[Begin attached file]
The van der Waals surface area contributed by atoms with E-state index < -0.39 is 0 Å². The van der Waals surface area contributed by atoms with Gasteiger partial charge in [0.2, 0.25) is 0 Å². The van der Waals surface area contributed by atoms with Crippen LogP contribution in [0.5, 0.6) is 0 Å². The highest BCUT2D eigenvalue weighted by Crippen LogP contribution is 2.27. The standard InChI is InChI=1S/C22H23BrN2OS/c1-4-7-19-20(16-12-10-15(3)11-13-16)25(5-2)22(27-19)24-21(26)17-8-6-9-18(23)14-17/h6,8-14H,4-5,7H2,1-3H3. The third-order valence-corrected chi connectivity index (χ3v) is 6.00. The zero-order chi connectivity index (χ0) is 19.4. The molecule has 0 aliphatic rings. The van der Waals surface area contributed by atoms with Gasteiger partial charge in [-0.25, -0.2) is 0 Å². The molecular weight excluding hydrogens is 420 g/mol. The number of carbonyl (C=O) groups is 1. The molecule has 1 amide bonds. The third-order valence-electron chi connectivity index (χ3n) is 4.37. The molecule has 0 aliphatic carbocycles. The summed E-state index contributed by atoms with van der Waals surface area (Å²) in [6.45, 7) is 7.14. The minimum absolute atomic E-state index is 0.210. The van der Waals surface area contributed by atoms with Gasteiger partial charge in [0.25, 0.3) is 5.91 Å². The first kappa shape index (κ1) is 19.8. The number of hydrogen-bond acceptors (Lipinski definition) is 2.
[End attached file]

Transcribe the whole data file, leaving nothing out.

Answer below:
The van der Waals surface area contributed by atoms with E-state index < -0.39 is 0 Å². The van der Waals surface area contributed by atoms with Gasteiger partial charge in [0.2, 0.25) is 0 Å². The van der Waals surface area contributed by atoms with Crippen LogP contribution in [0.5, 0.6) is 0 Å². The highest BCUT2D eigenvalue weighted by Crippen LogP contribution is 2.27. The standard InChI is InChI=1S/C22H23BrN2OS/c1-4-7-19-20(16-12-10-15(3)11-13-16)25(5-2)22(27-19)24-21(26)17-8-6-9-18(23)14-17/h6,8-14H,4-5,7H2,1-3H3. The third-order valence-corrected chi connectivity index (χ3v) is 6.00. The zero-order chi connectivity index (χ0) is 19.4. The molecule has 0 aliphatic rings. The van der Waals surface area contributed by atoms with Gasteiger partial charge in [-0.25, -0.2) is 0 Å². The molecular weight excluding hydrogens is 420 g/mol. The number of carbonyl (C=O) groups is 1. The molecule has 1 amide bonds. The third-order valence-electron chi connectivity index (χ3n) is 4.37. The molecule has 0 aliphatic carbocycles. The summed E-state index contributed by atoms with van der Waals surface area (Å²) in [6.45, 7) is 7.14. The minimum absolute atomic E-state index is 0.210. The van der Waals surface area contributed by atoms with Gasteiger partial charge in [0.25, 0.3) is 5.91 Å². The first kappa shape index (κ1) is 19.8. The number of hydrogen-bond acceptors (Lipinski definition) is 2.